Canine coaching needn’t be over complicated and we can all be dog trainers if we try. Here’s why teaching your dog something new doesn’t require genius.

To teach your dog something new you simple need to motivate him, set him up to succeed and reinforce the lesson. Anyone can do these three things with practice, if you have a dog next to you whilst reading this, why not practice today?

Motivation

We must make learning worthwhile for the dog. Motivation is paramount to quick and enjoyable canine coaching. When did you last do something that took effort, without being motivated by something else? When did you diet without being motivated by fitting in your jeans, when did you work without being motivated by your payday?

Effort without motivation is miserable for us and will be miserable for your dog too. Lack of motivation leaves the brain switched off. The lack of a decent end-result means that we don’t feel like putting in any effort and it’s the same for our dogs.
So, test, practice and ask your dog what motivates him, then use it.

Pre-Planned Success

Good canine coaches know the importance of success. Learning should include no option to get it wrong, particularly early in the process. Getting it right raises confidence which creates a feeling of well-being and increases motivation.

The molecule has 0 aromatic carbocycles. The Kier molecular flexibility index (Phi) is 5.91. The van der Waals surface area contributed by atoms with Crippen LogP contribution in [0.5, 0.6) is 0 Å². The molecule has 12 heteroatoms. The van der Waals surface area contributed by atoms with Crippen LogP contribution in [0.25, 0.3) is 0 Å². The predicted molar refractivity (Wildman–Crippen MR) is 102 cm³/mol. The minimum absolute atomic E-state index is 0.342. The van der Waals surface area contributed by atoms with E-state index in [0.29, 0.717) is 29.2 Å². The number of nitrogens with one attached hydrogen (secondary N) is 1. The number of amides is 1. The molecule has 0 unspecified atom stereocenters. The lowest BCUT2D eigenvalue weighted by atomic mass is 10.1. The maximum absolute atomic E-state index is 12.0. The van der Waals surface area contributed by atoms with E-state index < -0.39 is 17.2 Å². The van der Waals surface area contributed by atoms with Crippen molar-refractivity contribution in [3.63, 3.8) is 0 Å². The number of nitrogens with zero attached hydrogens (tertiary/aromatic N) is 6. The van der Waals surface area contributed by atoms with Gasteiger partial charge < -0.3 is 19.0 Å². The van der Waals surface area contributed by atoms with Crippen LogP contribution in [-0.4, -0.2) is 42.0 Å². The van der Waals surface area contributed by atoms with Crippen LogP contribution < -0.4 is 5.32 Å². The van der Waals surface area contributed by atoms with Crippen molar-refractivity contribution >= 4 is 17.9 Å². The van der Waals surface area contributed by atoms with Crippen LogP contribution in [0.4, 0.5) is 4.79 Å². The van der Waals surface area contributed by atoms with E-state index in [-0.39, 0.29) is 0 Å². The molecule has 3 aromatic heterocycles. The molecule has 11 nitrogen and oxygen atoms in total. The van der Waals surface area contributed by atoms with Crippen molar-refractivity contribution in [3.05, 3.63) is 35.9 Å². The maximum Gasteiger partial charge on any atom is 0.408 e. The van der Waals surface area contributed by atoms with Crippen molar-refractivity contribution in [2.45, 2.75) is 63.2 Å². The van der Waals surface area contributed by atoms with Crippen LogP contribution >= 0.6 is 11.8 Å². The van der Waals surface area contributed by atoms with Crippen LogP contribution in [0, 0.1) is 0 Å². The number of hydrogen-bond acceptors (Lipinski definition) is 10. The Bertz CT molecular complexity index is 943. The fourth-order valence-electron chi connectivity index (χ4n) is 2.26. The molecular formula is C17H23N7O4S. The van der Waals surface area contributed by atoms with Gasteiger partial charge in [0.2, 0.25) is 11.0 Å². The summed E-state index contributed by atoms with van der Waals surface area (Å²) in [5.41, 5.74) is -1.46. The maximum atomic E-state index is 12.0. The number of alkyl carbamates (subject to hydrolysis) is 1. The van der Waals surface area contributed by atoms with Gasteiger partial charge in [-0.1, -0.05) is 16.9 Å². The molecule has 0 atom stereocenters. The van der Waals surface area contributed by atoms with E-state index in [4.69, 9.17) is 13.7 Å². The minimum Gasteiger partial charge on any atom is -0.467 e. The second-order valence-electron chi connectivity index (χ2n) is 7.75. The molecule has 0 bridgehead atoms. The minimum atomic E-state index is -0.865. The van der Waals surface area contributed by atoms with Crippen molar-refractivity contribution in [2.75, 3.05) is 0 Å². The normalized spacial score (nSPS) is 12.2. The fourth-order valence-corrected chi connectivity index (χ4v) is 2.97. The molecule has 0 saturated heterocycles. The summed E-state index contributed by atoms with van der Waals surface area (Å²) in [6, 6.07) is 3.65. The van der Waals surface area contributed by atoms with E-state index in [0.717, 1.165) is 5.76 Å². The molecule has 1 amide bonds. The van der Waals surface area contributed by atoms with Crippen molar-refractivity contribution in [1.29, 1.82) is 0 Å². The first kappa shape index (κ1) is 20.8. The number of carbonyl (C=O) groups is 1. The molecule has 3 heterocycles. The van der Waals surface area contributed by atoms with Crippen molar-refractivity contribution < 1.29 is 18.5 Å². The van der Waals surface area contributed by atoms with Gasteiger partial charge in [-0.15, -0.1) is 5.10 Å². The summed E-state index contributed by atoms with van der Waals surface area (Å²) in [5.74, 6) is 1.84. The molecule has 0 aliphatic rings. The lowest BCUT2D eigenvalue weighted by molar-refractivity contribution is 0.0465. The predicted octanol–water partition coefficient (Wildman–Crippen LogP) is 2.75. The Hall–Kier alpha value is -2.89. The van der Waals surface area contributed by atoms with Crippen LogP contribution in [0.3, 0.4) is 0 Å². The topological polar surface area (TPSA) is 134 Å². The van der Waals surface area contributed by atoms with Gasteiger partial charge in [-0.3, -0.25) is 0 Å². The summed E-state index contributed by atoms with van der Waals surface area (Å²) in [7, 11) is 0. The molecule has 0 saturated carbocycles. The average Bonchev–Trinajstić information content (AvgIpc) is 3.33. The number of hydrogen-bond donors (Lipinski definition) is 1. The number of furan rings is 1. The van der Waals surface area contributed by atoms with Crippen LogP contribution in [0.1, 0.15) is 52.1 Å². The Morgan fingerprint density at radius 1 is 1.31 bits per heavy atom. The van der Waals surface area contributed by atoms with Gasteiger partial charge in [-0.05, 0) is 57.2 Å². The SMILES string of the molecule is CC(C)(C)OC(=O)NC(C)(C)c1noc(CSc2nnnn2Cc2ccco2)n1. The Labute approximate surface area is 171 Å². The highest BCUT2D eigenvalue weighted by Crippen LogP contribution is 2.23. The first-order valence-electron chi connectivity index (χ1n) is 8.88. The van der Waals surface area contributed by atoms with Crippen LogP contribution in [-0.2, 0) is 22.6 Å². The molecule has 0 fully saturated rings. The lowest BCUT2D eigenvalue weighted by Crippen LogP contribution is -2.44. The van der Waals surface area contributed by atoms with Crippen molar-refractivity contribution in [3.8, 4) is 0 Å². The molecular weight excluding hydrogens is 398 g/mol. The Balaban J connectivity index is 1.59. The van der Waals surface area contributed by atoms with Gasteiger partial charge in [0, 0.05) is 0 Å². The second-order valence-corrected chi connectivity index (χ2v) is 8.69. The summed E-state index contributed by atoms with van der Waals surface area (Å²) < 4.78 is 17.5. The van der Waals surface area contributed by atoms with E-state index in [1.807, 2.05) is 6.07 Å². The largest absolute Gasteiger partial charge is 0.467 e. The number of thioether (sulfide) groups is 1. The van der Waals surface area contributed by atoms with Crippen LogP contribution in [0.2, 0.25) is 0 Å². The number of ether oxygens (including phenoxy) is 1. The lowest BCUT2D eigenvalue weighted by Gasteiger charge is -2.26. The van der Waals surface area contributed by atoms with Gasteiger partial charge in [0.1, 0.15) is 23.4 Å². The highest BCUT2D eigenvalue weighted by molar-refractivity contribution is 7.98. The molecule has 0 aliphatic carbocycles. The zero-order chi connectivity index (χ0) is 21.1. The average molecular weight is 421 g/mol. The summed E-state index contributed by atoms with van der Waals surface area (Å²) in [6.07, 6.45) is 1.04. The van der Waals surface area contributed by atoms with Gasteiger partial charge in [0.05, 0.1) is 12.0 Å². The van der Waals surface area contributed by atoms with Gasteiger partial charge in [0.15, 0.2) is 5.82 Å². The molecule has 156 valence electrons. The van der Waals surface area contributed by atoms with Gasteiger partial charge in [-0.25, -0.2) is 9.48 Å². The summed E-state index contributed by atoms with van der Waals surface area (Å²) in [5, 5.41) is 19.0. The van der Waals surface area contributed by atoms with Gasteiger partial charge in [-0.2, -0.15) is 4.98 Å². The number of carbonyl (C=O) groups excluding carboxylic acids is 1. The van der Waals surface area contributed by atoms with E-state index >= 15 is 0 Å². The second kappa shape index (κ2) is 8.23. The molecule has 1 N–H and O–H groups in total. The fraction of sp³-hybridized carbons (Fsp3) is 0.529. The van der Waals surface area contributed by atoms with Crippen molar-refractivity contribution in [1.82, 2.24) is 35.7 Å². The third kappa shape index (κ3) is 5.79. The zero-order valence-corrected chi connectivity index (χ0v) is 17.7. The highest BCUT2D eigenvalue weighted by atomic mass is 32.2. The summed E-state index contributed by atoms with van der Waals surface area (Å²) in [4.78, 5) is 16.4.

When we set the dog up for success we naturally shape the environment and the lesson. We don’t allow the dog to get it wrong and we reward him for getting it right. We do this by never asking too much too soon and by breaking down the lesson into manageable and rewarding chunks. The result is a keen, happy, motivated and confident dog.

This is the opposite of allowing a dog to get it wrong and then trying to grasp back his confidence, which puts the session on a naturally downward spiral. This is also why the best canine coaches have a clear, well thought out plan when teaching a dog something new.

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Reward and Reinforce

When the dog has got it right we reinforce and strengthen the behaviour by delivering the reward.

Anything that is reinforced will be repeated. Reasonable repetition is conductive to learning. If a dog gets it right a couple of times, end that session there. if you keep asking him to repeat the same thing that he already got right, you will cause confusion. Two or three correct repetitions and stop, reward and reinforce.

You can use these three steps to teach your dog anything new. They can even be used to teach a behaviour that can then replace an unwanted behaviour, such as giving a paw instead of jumping up. Eventually the act that we motivate, reward and carefully teach will become the only act there is and the less useful one will become extinct.

Canine coaching is a fine mixture of learning for both of you, with lots of fun practice.

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